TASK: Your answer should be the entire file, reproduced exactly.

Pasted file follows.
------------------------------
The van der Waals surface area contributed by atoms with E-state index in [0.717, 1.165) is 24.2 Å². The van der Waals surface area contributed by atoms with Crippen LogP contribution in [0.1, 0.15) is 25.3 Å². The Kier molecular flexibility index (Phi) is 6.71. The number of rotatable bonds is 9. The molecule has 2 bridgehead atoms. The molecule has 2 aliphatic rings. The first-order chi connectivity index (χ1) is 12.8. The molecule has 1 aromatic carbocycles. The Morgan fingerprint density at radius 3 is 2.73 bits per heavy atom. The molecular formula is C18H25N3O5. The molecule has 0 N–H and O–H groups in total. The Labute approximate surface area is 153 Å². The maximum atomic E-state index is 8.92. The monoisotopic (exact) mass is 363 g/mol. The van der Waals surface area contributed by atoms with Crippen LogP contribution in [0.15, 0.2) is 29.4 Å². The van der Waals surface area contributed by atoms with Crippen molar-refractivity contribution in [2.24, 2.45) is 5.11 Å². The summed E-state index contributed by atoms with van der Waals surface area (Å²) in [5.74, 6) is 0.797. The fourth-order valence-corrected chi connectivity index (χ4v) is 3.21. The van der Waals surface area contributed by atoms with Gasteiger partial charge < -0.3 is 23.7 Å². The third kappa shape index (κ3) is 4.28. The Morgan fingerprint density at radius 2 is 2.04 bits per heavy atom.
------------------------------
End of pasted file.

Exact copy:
The van der Waals surface area contributed by atoms with E-state index in [0.717, 1.165) is 24.2 Å². The van der Waals surface area contributed by atoms with Crippen LogP contribution in [0.1, 0.15) is 25.3 Å². The Kier molecular flexibility index (Phi) is 6.71. The number of rotatable bonds is 9. The molecule has 2 bridgehead atoms. The molecule has 2 aliphatic rings. The first-order chi connectivity index (χ1) is 12.8. The molecule has 1 aromatic carbocycles. The Morgan fingerprint density at radius 3 is 2.73 bits per heavy atom. The molecular formula is C18H25N3O5. The molecule has 0 N–H and O–H groups in total. The Labute approximate surface area is 153 Å². The maximum atomic E-state index is 8.92. The monoisotopic (exact) mass is 363 g/mol. The van der Waals surface area contributed by atoms with Crippen LogP contribution in [0.15, 0.2) is 29.4 Å². The van der Waals surface area contributed by atoms with Crippen molar-refractivity contribution in [2.24, 2.45) is 5.11 Å². The summed E-state index contributed by atoms with van der Waals surface area (Å²) in [5.74, 6) is 0.797. The fourth-order valence-corrected chi connectivity index (χ4v) is 3.21. The van der Waals surface area contributed by atoms with Gasteiger partial charge < -0.3 is 23.7 Å². The third kappa shape index (κ3) is 4.28. The Morgan fingerprint density at radius 2 is 2.04 bits per heavy atom.